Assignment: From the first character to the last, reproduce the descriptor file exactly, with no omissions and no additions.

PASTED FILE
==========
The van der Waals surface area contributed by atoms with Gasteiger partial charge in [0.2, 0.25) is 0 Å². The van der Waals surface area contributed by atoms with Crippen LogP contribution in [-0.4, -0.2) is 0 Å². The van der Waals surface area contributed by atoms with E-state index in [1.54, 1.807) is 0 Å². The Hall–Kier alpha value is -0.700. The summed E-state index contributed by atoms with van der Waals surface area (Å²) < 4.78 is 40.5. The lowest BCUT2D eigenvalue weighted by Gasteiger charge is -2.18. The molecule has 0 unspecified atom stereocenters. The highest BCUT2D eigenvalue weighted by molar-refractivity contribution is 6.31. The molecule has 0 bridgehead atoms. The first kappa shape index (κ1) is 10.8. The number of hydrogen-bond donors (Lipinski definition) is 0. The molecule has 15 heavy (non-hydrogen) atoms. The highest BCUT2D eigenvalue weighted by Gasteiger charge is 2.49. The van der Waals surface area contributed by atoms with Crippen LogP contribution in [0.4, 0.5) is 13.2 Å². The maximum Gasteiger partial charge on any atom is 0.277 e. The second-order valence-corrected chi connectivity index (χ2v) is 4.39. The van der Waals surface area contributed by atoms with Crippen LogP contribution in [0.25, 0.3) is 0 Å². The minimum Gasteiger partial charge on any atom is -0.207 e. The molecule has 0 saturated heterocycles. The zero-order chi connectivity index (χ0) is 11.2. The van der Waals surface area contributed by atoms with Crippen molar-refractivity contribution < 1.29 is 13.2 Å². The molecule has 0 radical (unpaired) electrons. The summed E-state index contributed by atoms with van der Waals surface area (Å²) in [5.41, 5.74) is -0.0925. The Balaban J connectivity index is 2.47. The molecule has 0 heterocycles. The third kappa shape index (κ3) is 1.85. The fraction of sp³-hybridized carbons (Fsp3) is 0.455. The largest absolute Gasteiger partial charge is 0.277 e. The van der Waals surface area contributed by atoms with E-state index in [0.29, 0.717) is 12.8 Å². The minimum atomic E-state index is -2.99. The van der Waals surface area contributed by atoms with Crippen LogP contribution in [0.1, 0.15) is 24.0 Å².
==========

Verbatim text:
The van der Waals surface area contributed by atoms with Gasteiger partial charge in [0.2, 0.25) is 0 Å². The van der Waals surface area contributed by atoms with Crippen LogP contribution in [-0.4, -0.2) is 0 Å². The van der Waals surface area contributed by atoms with E-state index in [1.54, 1.807) is 0 Å². The Hall–Kier alpha value is -0.700. The summed E-state index contributed by atoms with van der Waals surface area (Å²) < 4.78 is 40.5. The lowest BCUT2D eigenvalue weighted by Gasteiger charge is -2.18. The molecule has 0 unspecified atom stereocenters. The highest BCUT2D eigenvalue weighted by molar-refractivity contribution is 6.31. The molecule has 0 bridgehead atoms. The first kappa shape index (κ1) is 10.8. The number of hydrogen-bond donors (Lipinski definition) is 0. The molecule has 15 heavy (non-hydrogen) atoms. The highest BCUT2D eigenvalue weighted by Gasteiger charge is 2.49. The van der Waals surface area contributed by atoms with Crippen LogP contribution in [0.4, 0.5) is 13.2 Å². The maximum Gasteiger partial charge on any atom is 0.277 e. The second-order valence-corrected chi connectivity index (χ2v) is 4.39. The van der Waals surface area contributed by atoms with Crippen LogP contribution in [0.25, 0.3) is 0 Å². The minimum Gasteiger partial charge on any atom is -0.207 e. The molecule has 0 saturated heterocycles. The zero-order chi connectivity index (χ0) is 11.2. The van der Waals surface area contributed by atoms with Crippen molar-refractivity contribution < 1.29 is 13.2 Å². The molecule has 0 radical (unpaired) electrons. The summed E-state index contributed by atoms with van der Waals surface area (Å²) in [5.41, 5.74) is -0.0925. The Balaban J connectivity index is 2.47. The molecule has 0 heterocycles. The third kappa shape index (κ3) is 1.85. The fraction of sp³-hybridized carbons (Fsp3) is 0.455. The largest absolute Gasteiger partial charge is 0.277 e. The van der Waals surface area contributed by atoms with E-state index in [0.29, 0.717) is 12.8 Å². The minimum atomic E-state index is -2.99. The van der Waals surface area contributed by atoms with Crippen LogP contribution in [0.1, 0.15) is 24.0 Å².